Northwestern did not stage a spring game this year and head coach Pat Fitzgerald absolutely, positively made the right call there. As someone who militantly believes there is actually no such thing as a “spring game,” I’m one million percent in support of that decision.
A game requires an actual external opponent, so what went on at myriad other schools all across the country today weren’t anything more than intra-squad scrimmages with branded titles. Not having a so-called spring game meant that Pat Fitzgerald wasn’t asked to analyze meaningless statistics in a faux game. Instead, the conversation with reporters covered a vast array of topics, and many of them went above and beyond football.
There was talk of: smartphone addiction, social media “influencers,” the adverse effects of social media on both interpersonal communication and society at large, how Instagram likes are a worthless currency and…wait for it…the dinosaurs going extinct.
We’ll cover that last topic in part two of this interview article series, which relates to the Chicago Cubs bringing in Pat Fitzgerald to consult on a couple issues this off-season. It will all make sense in the end, trust us.
We have a whole lot of ground to cover, but before we dive into all of that, the reason Northwestern didn’t have a spring game is simple- they just didn’t have enough healthy bodies. Fitz said he began the spring with about 60 guys at full fitness and that he ended the session somewhere in the 50s.
“I’d rather get better than have a marketing thing,” Fitzgerald told the media today after Northwestern’s final practice of the spring.
“Today was a very intense practice, for those of you that were here watching.”
As today was the day that almost every program across the nation held their fake game, we saw a lot of attendance bragging and attendance smack talk taking place on social media.
“Quite frankly, I could care less what anybody else does, to be absolutely crystal clear, I’m going to do what’s best for our team.”
One major topic of discussion during Fitz’s media session today was issues of communication, which aren’t anything new in the grand game of American football, but becoming more severe now in the smartphone era.
“Communication is key, and it’s getting increasingly more difficult, just because young people don’t communicate with their eyes and their lips, they communicate with their thumbs,” he said.
“It’s always been a challenge in our game, again 11 guys out on the field, 90,000 people, 75,000 usually (in the stands), there’s a lot of distractions. I just think it’s increasingly more difficult, because you communicate with your thumbs.”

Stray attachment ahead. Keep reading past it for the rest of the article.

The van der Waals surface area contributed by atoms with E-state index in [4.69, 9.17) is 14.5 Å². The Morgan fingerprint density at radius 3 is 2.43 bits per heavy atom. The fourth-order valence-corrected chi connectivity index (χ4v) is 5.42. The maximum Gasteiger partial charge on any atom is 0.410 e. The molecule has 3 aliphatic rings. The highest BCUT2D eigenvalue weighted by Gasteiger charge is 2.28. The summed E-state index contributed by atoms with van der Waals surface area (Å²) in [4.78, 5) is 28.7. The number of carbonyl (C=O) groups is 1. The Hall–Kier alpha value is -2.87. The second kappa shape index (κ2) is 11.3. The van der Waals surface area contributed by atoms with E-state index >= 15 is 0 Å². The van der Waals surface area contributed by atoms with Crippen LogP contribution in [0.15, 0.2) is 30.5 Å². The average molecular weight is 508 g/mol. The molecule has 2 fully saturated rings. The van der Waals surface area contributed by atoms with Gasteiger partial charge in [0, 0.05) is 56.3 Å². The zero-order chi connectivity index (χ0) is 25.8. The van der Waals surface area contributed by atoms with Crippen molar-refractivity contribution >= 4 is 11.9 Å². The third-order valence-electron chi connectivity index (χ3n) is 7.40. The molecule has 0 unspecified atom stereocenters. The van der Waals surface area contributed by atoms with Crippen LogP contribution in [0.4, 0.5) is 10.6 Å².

The reigning Big Ten coach of the year continued to opine on how information technology and communication media have evolved.
“Right? Am I wrong, nobody calls you, you don’t listen to voicemails anymore- that’s how they’re use to communicating, and we don’t take our cell phones on the field.”
“We need to do a better job as teachers, parents, and obviously in my role here coaching, of forcing guys to communicate properly, so we can all be on the same page.”
It really is a shame that our government has done little, if anything, to stop solicitation phone calls and robocalls. The percentage of phone calls made that can be classified into either of these two categories is alarmingly high and only figures to increase in future years.
I can’t think of anybody whoever answers a phone call from a number they don’t recognize; nor should they. The Orland Park native also discussed how television, with its commercial breaks, has conditioned us into shorter attention spans, and thus Fitzgerald has adjusted his team meetings accordingly.
Breaks are more frequent and occur in smaller intervals.
“Some of them have that Instagram fix,” he said before breaking into a comedic lampoon of the stereotype:
“Oh my gosh who followed my picture?! Who gave me this or the heart emoji?!”
“And they look at it and then they come back in, and in my mind it’s absolutely pathetic, but that’s where we’re at as a society today because somebody may have liked one of my pictures, even though it’s a fake picture, in some fictitious world that I live in because actually my life sucks, it’s absolutely pathetic.”
I hope you read that last passage in the sarcasm font, and that you’ll make that sarcastic font even bigger and bolder for the next quote.
“In my next life, I’m going to come back as an influencer. I hear that’s a new profession,” Pat Fitzgerald joked.
“So I look forward to becoming that.”
“What a pathetic world we have.”
There was, however, still time to work in one last dig at Instagram today.
Asked about adjusting the scheme and playbook in a year that brings a new starting quarterback, press conference gold was struck again repeatedly.
“I get asked a lot, why don’t you do this, why don’t you do that?”
“Well, we can’t execute it.”
“I kind of look at those questions and ask why don’t those people who do everything not win? Because they do everything and they do it all really shitty! And I’d rather do a few things really friggin’ good!”
“Like I know that you know that I’m going to run this play and I’m still going to kick your ass! To me that’s exciting!”
“That’s football it’s not like ‘woo-who I’m cool look at me call this creative play!’ Maybe someone will give me a thumbs up on Instagram, I don’t care!”
Paul M. Banks runs The Sports Bank.net, which is partnered with News Now. Banks, the author of “No, I Can’t Get You Free Tickets: Lessons Learned From a Life in the Sports Media Industry,” regularly appears on WGN CLTV and co-hosts the “Let’s Get Weird, Sports” podcast on SB Nation.
Banks, a former writer for NBC Chicago.com and Chicago Tribune.com, also contributes to Chicago Now. Follow him on Twitter and Instagram. The content of his cat’s Instagram account is unquestionably superior to his.
Leave a Reply